A+ A A-

This video is great reminder why you should follow posted signs in National Parks

The 61G lava Ocean Entry event happening on Hawaii's Big Island has been in the news a lot lately. If you somehow haven't yet seen the dramatic footage of red-hot lava spewing from the side of a cliff, well, you're in for a treat. But as enticing as it might be to onlookers and photographers trying to get a better view, mother nature just provided a gentle reminder why you should stay a safe distance away.

See also: exhibit B. It may seem obvious that the edge of a cliff next to a lava 'firehose' as it's called is nowhere for a tripod, but not everyone seems to get that. A park official tells ABC News that she sees people crossing boundaries from designated viewing areas to unsafe zones every day. Geologists are monitoring the area daily for signs of trouble, but the most recent collapse occurred without warning.

Photo courtesy USGS. The image above shows the cliff pre-collapse.

Consider this your daily reminder to obey posted signs in natural areas and to get your shot from a designated viewing area – lava or no lava.

Read full article on Photography Review

All dressed up: the photography of Emily Dickey and Dustin LeFevre

All dressed up: the photography of Emily Dickey and Dustin LeFevre

Utah Badlands, Utah

Emily Dickey and Dustin LeFevre are landscape photographers who seek out remote locations. A couple of years ago, they started to complement their standard landscape images with something a little different – portraits of themselves in formalwear, adding a human element and a dramatic sense of scale to their work. And it's no coincidence that Dickey wears a wedding dress in some of their images: the couple got married last summer.

Putting images of this nature together is no easy task, and a great deal of work goes into each image presented here. Find out how they do it by clicking through the Q&A above.

To see more of their work check out Emily's Instagram, Dustin's Instagram and their website.

The ‘selfie’ has become all the rage in landscape photography as of late and you two have definitely taken that to a new level. What inspired you to work on such an ambitious project?

Vestrahorn, Iceland

We were planning a trip to Iceland and saw elopement photos that had been taken there and thought they were stunning. After seeing them, we decided that we wanted a good picture or two of us dressed up while we were visiting. Since we weren’t bringing a portrait photographer along with us, we thought we could try to do it ourselves.

We found a location, set up the camera and took a few shots. We managed to get a decent photo and now whenever we go on a photo trip, we tend to pack some formals so we can get unique portrait shots in some beautiful locations.

How much planning goes into shooting these types of portraits in such remote locations? What are some of the challenges that you face?

Factory Butte, Utah

We usually will have visited a location a few times before deciding that we want to bring our formals along with us. If it’s a new location, we will research whether it’s a sunrise or sunset location and try to show up early enough to find a good composition. Some locations require us to pack our clothing with us and hike in a few miles. We usually have to find a spot to change, to fix our hair after hiking, etc. Wearing a dress is a challenge in most of the places we shoot in. It can be tricky to walk around in and it can be cold and uncomfortable.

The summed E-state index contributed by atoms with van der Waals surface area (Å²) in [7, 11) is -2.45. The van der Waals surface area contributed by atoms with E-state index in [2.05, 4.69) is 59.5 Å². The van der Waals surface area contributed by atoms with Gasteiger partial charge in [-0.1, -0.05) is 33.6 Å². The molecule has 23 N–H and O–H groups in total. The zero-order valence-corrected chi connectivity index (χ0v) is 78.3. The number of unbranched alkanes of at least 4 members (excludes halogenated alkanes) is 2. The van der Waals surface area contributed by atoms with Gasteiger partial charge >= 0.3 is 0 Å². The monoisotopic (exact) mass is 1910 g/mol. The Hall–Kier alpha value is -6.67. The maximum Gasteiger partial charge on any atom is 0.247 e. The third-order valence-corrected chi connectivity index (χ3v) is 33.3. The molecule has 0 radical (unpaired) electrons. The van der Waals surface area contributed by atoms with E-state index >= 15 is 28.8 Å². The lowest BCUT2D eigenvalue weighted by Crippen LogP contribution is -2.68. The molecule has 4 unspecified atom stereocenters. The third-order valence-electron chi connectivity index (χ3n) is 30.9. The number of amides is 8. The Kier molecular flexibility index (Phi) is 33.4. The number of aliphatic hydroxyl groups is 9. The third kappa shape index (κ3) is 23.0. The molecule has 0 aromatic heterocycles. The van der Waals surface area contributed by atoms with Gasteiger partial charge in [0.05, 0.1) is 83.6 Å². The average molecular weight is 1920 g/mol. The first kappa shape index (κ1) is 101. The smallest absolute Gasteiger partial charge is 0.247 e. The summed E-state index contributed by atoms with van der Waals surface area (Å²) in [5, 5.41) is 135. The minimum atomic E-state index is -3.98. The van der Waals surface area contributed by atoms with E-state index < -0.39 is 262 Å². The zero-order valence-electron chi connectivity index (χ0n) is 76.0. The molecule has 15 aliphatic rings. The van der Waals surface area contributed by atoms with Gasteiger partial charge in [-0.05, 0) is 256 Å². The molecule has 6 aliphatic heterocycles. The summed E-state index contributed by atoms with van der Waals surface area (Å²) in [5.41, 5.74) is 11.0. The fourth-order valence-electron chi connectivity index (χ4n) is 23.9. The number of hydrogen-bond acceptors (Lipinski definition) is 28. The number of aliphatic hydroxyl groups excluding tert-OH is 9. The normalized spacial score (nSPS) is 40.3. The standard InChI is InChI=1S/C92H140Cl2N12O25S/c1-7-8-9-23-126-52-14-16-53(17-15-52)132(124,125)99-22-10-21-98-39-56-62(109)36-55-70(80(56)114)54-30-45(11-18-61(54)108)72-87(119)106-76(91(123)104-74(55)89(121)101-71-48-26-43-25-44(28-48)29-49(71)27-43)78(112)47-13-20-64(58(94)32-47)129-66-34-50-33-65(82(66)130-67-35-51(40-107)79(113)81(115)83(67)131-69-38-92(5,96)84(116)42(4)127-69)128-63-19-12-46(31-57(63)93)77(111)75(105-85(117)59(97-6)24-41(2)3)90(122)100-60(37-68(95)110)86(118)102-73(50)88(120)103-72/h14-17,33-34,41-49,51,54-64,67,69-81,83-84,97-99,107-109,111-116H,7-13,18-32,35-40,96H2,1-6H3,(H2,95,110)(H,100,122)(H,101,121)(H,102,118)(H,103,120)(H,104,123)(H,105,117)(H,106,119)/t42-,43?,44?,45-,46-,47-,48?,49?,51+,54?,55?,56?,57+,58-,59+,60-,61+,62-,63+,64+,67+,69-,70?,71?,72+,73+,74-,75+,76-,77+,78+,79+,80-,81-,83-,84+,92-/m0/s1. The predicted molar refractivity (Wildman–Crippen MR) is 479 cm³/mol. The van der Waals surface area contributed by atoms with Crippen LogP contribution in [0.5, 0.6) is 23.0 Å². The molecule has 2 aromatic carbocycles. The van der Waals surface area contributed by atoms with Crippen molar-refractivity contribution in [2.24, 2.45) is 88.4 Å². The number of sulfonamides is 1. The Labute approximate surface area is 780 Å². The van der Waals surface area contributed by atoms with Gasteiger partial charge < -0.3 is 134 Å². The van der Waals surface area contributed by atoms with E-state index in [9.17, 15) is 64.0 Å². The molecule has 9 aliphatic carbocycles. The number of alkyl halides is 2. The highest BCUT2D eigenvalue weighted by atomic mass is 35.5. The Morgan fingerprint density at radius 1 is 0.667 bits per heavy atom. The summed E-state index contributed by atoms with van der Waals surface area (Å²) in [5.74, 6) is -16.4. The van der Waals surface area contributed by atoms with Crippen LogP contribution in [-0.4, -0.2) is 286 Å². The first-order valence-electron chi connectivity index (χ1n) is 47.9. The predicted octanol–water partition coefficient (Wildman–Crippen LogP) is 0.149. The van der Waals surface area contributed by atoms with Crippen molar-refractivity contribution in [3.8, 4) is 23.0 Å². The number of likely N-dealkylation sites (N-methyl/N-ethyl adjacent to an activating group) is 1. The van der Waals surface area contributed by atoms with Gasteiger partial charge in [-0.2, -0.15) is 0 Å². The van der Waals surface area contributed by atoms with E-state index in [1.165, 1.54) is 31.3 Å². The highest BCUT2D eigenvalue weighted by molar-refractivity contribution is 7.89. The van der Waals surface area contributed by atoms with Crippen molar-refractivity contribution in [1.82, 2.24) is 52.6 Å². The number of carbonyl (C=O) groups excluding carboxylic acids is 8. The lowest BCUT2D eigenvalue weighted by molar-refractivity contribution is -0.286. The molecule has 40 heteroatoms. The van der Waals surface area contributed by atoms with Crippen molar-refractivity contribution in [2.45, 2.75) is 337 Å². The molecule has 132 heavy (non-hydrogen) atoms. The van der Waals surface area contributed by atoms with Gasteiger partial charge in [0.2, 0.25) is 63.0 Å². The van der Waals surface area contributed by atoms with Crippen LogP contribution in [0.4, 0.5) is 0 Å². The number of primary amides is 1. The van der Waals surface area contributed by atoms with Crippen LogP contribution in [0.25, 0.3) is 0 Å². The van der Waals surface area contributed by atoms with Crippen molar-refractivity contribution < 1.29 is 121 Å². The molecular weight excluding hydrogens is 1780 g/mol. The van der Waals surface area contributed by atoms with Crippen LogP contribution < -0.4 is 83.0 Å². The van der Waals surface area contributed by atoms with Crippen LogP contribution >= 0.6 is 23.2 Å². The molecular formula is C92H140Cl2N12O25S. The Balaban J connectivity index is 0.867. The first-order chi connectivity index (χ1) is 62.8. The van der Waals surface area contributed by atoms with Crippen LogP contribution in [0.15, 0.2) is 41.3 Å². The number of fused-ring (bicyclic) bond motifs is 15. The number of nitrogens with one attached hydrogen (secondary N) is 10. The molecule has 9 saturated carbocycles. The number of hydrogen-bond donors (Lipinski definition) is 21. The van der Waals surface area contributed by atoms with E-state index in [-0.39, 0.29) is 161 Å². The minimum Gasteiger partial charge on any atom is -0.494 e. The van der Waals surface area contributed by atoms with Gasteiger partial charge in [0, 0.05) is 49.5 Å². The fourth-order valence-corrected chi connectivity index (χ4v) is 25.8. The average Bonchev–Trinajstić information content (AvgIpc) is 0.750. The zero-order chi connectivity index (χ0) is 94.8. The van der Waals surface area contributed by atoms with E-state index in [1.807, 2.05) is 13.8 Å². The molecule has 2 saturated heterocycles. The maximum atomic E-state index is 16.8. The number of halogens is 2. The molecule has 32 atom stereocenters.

Posing is the most difficult challenge because there isn’t anyone there to direct us and sometimes (most of the time) we don’t nail it and have to try again. It can be frustrating running back and forth to the camera to see if we got a decent shot. It’s also difficult giving up the good light to portraits rather than landscape photography. Since our passion is landscape photography, we usually hurry through our portrait shots, grab our cameras and tripods and frantically run around in our formal wear trying to get a landscape shot as well.

What gear do you use to ‘get the shot’?

The Wave, Arizona

We use a Nikon D810 for most of our shots and a Gitzo GT1541 tripod with Really Right Stuff BH-40 Ball head. We use a RFN-4s Wireless Remote Shutter Release when we can but the range can be a limiting factor.

If we are too far away from the camera, we have to set the in-camera intervalometer to take a photo every few seconds.

Do you work with natural light on location, or do you bring other pieces of equipment (such as reflectors and flashes) to get the results that you’re looking for?

Rock Tsunami, Utah

We are both big believers in natural light and all our selfies were done without additional lighting equipment. Shooting with a D810 allows us to use the incredible DR that the camera offers to emphasize the natural light present in the scene through post processing.

What’s your favorite portrait that you’ve taken so far? How did you go about getting that shot?

The Wave, Arizona

Our favorite portrait of us was taken at The Wave, Arizona. Conditions couldn’t have been better. The temperature was just right, the sky had dark, dramatic clouds all morning and there was a slight breeze. We hiked up to the top of a butte right above the famous Wave formation. Dustin told me to lean back as he held my arm and the wind caught my dress. The pose ended up looking like figurines on top of a wedding cake, so we like to call the photo 'Cake Toppers.'